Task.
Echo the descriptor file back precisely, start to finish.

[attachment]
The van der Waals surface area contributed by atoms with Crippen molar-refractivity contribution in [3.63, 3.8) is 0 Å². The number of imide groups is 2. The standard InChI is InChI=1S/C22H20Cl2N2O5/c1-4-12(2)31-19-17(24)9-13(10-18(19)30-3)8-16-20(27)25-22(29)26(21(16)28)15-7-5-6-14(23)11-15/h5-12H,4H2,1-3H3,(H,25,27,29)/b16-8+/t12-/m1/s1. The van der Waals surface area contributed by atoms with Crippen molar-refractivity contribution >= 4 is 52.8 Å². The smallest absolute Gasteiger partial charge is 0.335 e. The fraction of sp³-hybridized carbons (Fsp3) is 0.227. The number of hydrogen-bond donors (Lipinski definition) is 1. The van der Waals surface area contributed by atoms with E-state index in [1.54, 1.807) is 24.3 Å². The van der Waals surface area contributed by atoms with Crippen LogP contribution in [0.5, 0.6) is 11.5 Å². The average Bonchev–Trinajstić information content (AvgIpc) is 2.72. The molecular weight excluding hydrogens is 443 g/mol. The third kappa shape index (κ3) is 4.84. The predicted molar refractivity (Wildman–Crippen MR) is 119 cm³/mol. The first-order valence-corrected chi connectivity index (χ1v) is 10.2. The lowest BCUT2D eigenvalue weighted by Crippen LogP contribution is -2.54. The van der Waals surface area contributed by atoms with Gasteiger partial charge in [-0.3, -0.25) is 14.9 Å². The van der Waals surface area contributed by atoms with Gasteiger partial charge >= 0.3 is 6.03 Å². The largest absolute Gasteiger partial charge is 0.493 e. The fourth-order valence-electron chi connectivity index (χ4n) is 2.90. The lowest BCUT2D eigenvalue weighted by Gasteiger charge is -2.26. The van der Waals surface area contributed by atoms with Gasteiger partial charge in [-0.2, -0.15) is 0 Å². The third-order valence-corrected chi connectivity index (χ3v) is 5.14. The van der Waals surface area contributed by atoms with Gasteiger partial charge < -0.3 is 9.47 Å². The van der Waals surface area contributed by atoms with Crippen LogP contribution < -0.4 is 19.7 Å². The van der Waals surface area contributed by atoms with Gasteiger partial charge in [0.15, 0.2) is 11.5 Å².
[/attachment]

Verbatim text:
The van der Waals surface area contributed by atoms with Crippen molar-refractivity contribution in [3.63, 3.8) is 0 Å². The number of imide groups is 2. The standard InChI is InChI=1S/C22H20Cl2N2O5/c1-4-12(2)31-19-17(24)9-13(10-18(19)30-3)8-16-20(27)25-22(29)26(21(16)28)15-7-5-6-14(23)11-15/h5-12H,4H2,1-3H3,(H,25,27,29)/b16-8+/t12-/m1/s1. The van der Waals surface area contributed by atoms with Crippen molar-refractivity contribution >= 4 is 52.8 Å². The smallest absolute Gasteiger partial charge is 0.335 e. The fraction of sp³-hybridized carbons (Fsp3) is 0.227. The number of hydrogen-bond donors (Lipinski definition) is 1. The van der Waals surface area contributed by atoms with E-state index in [1.54, 1.807) is 24.3 Å². The van der Waals surface area contributed by atoms with Crippen LogP contribution in [0.5, 0.6) is 11.5 Å². The average Bonchev–Trinajstić information content (AvgIpc) is 2.72. The molecular weight excluding hydrogens is 443 g/mol. The third kappa shape index (κ3) is 4.84. The predicted molar refractivity (Wildman–Crippen MR) is 119 cm³/mol. The first-order valence-corrected chi connectivity index (χ1v) is 10.2. The lowest BCUT2D eigenvalue weighted by Crippen LogP contribution is -2.54. The van der Waals surface area contributed by atoms with Gasteiger partial charge in [-0.3, -0.25) is 14.9 Å². The van der Waals surface area contributed by atoms with Gasteiger partial charge >= 0.3 is 6.03 Å². The largest absolute Gasteiger partial charge is 0.493 e. The fourth-order valence-electron chi connectivity index (χ4n) is 2.90. The lowest BCUT2D eigenvalue weighted by Gasteiger charge is -2.26. The van der Waals surface area contributed by atoms with Gasteiger partial charge in [-0.2, -0.15) is 0 Å². The third-order valence-corrected chi connectivity index (χ3v) is 5.14. The van der Waals surface area contributed by atoms with Gasteiger partial charge < -0.3 is 9.47 Å². The van der Waals surface area contributed by atoms with Crippen LogP contribution < -0.4 is 19.7 Å². The van der Waals surface area contributed by atoms with Gasteiger partial charge in [0.15, 0.2) is 11.5 Å².